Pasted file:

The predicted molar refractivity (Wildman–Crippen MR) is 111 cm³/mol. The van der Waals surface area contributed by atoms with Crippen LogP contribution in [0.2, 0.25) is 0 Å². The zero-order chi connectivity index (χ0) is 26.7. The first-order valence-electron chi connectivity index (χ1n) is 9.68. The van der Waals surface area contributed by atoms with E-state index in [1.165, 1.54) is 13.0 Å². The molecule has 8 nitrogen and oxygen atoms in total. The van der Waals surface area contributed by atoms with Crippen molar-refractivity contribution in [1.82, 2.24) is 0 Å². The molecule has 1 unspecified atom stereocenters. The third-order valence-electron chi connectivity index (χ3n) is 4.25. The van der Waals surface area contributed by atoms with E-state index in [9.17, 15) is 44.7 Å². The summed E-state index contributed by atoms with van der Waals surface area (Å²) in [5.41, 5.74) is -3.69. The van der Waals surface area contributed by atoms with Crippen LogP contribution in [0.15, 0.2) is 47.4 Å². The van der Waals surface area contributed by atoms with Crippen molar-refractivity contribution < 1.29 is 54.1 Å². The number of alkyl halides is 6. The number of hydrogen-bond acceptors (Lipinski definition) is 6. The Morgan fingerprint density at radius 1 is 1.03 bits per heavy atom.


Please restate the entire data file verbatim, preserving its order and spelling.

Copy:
The predicted molar refractivity (Wildman–Crippen MR) is 111 cm³/mol. The van der Waals surface area contributed by atoms with Crippen LogP contribution in [0.2, 0.25) is 0 Å². The zero-order chi connectivity index (χ0) is 26.7. The first-order valence-electron chi connectivity index (χ1n) is 9.68. The van der Waals surface area contributed by atoms with E-state index in [1.165, 1.54) is 13.0 Å². The molecule has 8 nitrogen and oxygen atoms in total. The van der Waals surface area contributed by atoms with Crippen molar-refractivity contribution in [1.82, 2.24) is 0 Å². The molecule has 1 unspecified atom stereocenters. The third-order valence-electron chi connectivity index (χ3n) is 4.25. The van der Waals surface area contributed by atoms with E-state index in [9.17, 15) is 44.7 Å². The summed E-state index contributed by atoms with van der Waals surface area (Å²) in [5.41, 5.74) is -3.69. The van der Waals surface area contributed by atoms with Crippen LogP contribution in [0.15, 0.2) is 47.4 Å². The van der Waals surface area contributed by atoms with Crippen molar-refractivity contribution < 1.29 is 54.1 Å². The number of alkyl halides is 6. The number of hydrogen-bond acceptors (Lipinski definition) is 6. The Morgan fingerprint density at radius 1 is 1.03 bits per heavy atom.